These Guidelines were approved by the ASIST Board November 8, 2001.  They replace the ASIS Educational Objectives approved by the ASIS Board October 29, 1991.  The guidelines were prepared by the Committee for Information Science Education of ASIST. Members of the Subcommittee who drafted the guidelines were Carol Barry, Dania Bilal, Amy Wallace, Beth Logan, chair.

The educational guidelines for the Association for Information Science and Technology include six general areas which programs of Information Science would be most likely to include in their curricula. They include both academic and practical applications of information science topics but are not intended to be exclusive descriptions of information science, nor to dictate what should be included in the curriculum of any one program. The intent is rather to provide guidelines broad enough to encourage the unique qualities of any program.

ASIST Guidelines for Information Science Education include the following general areas. Within these six general areas are topics and, in some cases, more detailed listing of what the topic includes.

1. Foundations of Information Science  This area includes the nature of information, its historical roots as well as its generation and dissemination to individuals, organizations, and society. Included in this category are:

  • History of Information, Information Science, and Information Technology
  • Nature of Information
  • Information and Society (global, cultural, legal, professional, ethical considerations)
  • Information Economics and Policy Issues

2. Information Use and Users  This area includes theories, principles, and investigation of information use and user behavior in information-related environments. This category includes:

  • Information Seeking Behavior and Information Use
  • Human-Computer Interaction
  • User-centered Design and Product Development
  • Needs Assessment and Evaluation

3. Methods of Inquiry This category includes methodologies which explore and facilitate investigations of information science in a variety of contexts. These include:

  • Basic Research Methods
  • Measurement and Evaluation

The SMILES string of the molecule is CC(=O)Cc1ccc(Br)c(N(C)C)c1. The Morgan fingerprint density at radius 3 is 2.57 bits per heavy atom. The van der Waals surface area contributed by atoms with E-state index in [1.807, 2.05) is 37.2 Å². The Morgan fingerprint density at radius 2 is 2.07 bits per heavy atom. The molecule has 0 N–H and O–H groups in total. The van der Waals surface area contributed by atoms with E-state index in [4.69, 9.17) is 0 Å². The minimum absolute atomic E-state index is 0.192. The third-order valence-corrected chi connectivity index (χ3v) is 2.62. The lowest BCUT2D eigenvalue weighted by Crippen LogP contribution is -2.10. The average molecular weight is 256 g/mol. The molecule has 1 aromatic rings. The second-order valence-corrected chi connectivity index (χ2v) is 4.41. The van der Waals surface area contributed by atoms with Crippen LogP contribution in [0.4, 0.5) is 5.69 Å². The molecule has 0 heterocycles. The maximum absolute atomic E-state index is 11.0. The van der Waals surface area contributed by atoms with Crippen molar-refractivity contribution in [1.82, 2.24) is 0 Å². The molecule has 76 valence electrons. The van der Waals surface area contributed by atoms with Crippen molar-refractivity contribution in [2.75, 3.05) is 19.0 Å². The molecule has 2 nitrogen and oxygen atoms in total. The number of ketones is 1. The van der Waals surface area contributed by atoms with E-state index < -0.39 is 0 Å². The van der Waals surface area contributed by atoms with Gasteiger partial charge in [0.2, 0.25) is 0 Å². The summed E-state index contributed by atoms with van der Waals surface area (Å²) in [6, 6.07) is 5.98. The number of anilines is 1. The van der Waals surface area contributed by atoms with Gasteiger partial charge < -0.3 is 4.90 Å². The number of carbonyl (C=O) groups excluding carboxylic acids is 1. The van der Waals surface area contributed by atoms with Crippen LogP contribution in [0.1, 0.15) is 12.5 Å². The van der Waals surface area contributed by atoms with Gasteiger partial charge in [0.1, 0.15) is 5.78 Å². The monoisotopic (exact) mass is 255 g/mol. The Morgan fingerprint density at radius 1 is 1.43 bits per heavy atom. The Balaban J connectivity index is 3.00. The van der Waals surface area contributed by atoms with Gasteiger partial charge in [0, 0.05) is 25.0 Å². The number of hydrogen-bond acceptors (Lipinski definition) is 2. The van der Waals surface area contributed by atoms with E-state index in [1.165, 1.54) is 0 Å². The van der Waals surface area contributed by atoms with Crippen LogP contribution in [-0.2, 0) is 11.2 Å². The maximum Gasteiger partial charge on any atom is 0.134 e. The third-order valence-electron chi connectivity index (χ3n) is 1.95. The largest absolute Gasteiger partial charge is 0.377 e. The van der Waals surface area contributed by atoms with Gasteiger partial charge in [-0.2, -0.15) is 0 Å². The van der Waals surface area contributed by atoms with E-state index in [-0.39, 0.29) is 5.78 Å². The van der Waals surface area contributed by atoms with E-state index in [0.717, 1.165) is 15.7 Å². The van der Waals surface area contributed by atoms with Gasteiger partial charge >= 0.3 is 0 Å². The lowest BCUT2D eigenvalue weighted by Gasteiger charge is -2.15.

• Assessment Technologies
  • Critical Thinking and Problem Solving

4. Information Processing  This category includes organization, storage, and distribution of  information in various formats and technologies for meeting the needs of users and user groups.

  • Information Creation, Generation, and Acquisition
  • Information Representation and Control
  • Information Access, Retrieval, Dissemination, and Interpretation
  • Information Storage and Preservation

5. Information Technology  This category includes design, evaluation, and implementation of technologies relevant to information processes.

  • Information Systems:
    • Software, Hardware, Retrieval
  • Telecommunication and Networking
  • Information Architecture and Infrastructure
  • Programming for Information Processes

6. Information Service Provision and Management  This area includes the principles, planning, and procedures of managing and organizing information organizations:

  • Organizational Theory
  • Planning:
    • Strategic, Financial, Operational
  • Resource Identification, Management, and Evaluation
  • Information Marketing
  • Human Resource Management

ASIST Home Page

Association for Information Science and Technology
8555 16th Street, Suite 850, Silver Spring, Maryland 20910, USA
Tel. 301-495-0900, Fax: 301-495-0810 | E-mail:

Copyright 2002, Association for Information Science and Technology